|Approximately 5% to 10% of radon in the environment will be the isotope radon -220 or thoron.|
When measuring decay products, however, the long-lived lead-212 in the air being sampled will be collected onto the filter and will subsequently decay into polonioum-212 an alpha emitter. Some continuous working level monitors have a built-in correction for subtracting the polonium-216 and polonioum-212 contribution, but some do not. For continuous working level devices that do not self-correct and for grab working level devices a correction can be made by waiting several hours and recounting the filter. All the new counts are assumed to be attributed to polonium-212 and these counts are used to calculate the radon-220 that is then subtracted from the radon-222 calculated previously.
Interference-Resistant Testing Devices – Optional/Best Practice
A particularly effective interference prevention and detection is the use of interference-resistant testing devices. It is particularly important to use due diligence in preventing interference with the test environment to ensure the most accurate radon readings are disseminated. Many factors, intentional or unintentional, can interfere with this process such as weather, homeowners, mechanical equipment, building contractors, or measurement operator error.
Detecting False-High or False-Low Test Results
According to EPA, using equipment with tamper-detection features provides a greater chance of detecting interference and can also limit liability, provide credibility in test results, and give the measurement provider peace of mind during the test. The following are factors that help prevent or detect false test results:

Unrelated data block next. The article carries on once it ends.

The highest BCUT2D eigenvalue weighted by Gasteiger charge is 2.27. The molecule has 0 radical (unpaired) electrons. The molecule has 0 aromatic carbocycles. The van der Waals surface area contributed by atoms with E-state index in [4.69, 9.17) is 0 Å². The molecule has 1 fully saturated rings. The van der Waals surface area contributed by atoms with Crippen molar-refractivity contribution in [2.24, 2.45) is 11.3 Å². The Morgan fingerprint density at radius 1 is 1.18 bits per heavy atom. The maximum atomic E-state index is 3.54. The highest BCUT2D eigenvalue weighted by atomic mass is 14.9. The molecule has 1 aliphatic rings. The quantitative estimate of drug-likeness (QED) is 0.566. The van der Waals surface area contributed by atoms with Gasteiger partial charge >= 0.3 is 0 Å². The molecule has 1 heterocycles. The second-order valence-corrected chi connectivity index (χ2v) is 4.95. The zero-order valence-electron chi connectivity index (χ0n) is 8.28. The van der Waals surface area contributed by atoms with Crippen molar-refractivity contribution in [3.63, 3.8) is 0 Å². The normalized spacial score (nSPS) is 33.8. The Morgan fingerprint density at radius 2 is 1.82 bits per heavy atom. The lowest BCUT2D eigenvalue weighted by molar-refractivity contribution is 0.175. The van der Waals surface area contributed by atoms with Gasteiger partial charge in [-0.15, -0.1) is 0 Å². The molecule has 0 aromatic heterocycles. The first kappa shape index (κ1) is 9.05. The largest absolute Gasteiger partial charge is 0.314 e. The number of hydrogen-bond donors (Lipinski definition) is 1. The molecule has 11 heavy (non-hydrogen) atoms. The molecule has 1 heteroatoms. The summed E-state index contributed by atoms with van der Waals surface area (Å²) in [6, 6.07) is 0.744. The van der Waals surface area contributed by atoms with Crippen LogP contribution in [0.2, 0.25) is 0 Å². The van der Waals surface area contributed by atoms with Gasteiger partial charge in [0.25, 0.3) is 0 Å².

Ability to Measure Environmental Factors
The ability to track temperature, barometric pressure, and/or humidity in the test environment provides the measurement expert an opportunity to detect many variables that can cause radon spikes or drops. Some scenarios might include:
Ability to Integrate Radon Measurements Over Short Intervals Of Time
In order to meet the single test device option for measurements conducted in the context of a real estate transaction the testing device must be able to meet the following two requirements:
Ability to Graph and Print Consecutive Hourly Readings
Testing devices that provide software or laboratory reports itemizing and graphing hourly readings can assist even the most experienced radon professional in detecting hidden spikes or excessive ventilation of radon. Most important, these graphs can substantiate interference and might ensure payment for retesting services. It can be difficult to advocate for the test environment and ultimately the client when there’s no physical proof of interference.
Tilt indicators and power on/off indicators also present evidence of physical tampering. Although interference may appear intentional, the circumstances may be entirely accidental. The Pre-test Consultation and the signed Non-Interference Agreement are critical in these situations. The signed Non-Interference Agreement can also be a useful and necessary tool for the radon professional for receiving payment for retesting services.